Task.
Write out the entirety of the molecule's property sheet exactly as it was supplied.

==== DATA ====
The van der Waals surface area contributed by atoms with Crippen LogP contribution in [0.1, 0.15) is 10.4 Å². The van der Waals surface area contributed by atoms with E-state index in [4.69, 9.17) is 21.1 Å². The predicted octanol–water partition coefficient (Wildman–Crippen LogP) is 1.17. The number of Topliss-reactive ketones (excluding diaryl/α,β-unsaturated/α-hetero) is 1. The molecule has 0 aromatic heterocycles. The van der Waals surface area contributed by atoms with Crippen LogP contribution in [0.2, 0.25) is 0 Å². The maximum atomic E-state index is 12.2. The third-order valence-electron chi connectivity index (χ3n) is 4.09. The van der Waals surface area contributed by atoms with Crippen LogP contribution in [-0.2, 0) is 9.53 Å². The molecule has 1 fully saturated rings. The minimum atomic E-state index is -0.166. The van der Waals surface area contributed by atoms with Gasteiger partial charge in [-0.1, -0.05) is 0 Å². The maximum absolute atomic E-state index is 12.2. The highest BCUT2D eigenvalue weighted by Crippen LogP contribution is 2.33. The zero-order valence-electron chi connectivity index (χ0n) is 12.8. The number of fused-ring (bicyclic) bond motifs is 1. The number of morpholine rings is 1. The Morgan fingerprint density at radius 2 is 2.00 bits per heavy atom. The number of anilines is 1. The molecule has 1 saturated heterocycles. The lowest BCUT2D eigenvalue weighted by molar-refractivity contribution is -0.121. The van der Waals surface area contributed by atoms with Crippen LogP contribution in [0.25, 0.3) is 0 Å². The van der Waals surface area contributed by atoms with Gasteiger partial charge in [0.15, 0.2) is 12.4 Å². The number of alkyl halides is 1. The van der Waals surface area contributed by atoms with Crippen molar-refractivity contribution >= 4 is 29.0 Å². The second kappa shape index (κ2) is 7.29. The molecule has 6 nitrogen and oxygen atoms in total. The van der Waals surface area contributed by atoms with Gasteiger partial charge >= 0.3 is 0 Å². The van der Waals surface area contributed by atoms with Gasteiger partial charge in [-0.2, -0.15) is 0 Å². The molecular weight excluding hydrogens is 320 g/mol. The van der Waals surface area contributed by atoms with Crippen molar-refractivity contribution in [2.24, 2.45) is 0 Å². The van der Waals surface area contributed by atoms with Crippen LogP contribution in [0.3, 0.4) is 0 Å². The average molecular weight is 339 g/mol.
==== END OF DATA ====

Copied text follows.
The van der Waals surface area contributed by atoms with Crippen LogP contribution in [0.1, 0.15) is 10.4 Å². The van der Waals surface area contributed by atoms with E-state index in [4.69, 9.17) is 21.1 Å². The predicted octanol–water partition coefficient (Wildman–Crippen LogP) is 1.17. The number of Topliss-reactive ketones (excluding diaryl/α,β-unsaturated/α-hetero) is 1. The molecule has 0 aromatic heterocycles. The van der Waals surface area contributed by atoms with Crippen LogP contribution in [0.2, 0.25) is 0 Å². The maximum atomic E-state index is 12.2. The third-order valence-electron chi connectivity index (χ3n) is 4.09. The van der Waals surface area contributed by atoms with Crippen LogP contribution in [-0.2, 0) is 9.53 Å². The molecule has 1 fully saturated rings. The minimum atomic E-state index is -0.166. The van der Waals surface area contributed by atoms with Gasteiger partial charge in [-0.1, -0.05) is 0 Å². The maximum absolute atomic E-state index is 12.2. The highest BCUT2D eigenvalue weighted by Crippen LogP contribution is 2.33. The zero-order valence-electron chi connectivity index (χ0n) is 12.8. The number of fused-ring (bicyclic) bond motifs is 1. The number of morpholine rings is 1. The Morgan fingerprint density at radius 2 is 2.00 bits per heavy atom. The number of anilines is 1. The molecule has 1 saturated heterocycles. The lowest BCUT2D eigenvalue weighted by molar-refractivity contribution is -0.121. The van der Waals surface area contributed by atoms with Crippen LogP contribution in [0.25, 0.3) is 0 Å². The van der Waals surface area contributed by atoms with Gasteiger partial charge in [0.15, 0.2) is 12.4 Å². The number of alkyl halides is 1. The van der Waals surface area contributed by atoms with Crippen molar-refractivity contribution >= 4 is 29.0 Å². The second kappa shape index (κ2) is 7.29. The molecule has 6 nitrogen and oxygen atoms in total. The van der Waals surface area contributed by atoms with Gasteiger partial charge >= 0.3 is 0 Å². The van der Waals surface area contributed by atoms with Gasteiger partial charge in [-0.2, -0.15) is 0 Å². The molecular weight excluding hydrogens is 320 g/mol. The van der Waals surface area contributed by atoms with Crippen molar-refractivity contribution in [2.24, 2.45) is 0 Å². The van der Waals surface area contributed by atoms with Crippen LogP contribution in [0.3, 0.4) is 0 Å². The average molecular weight is 339 g/mol.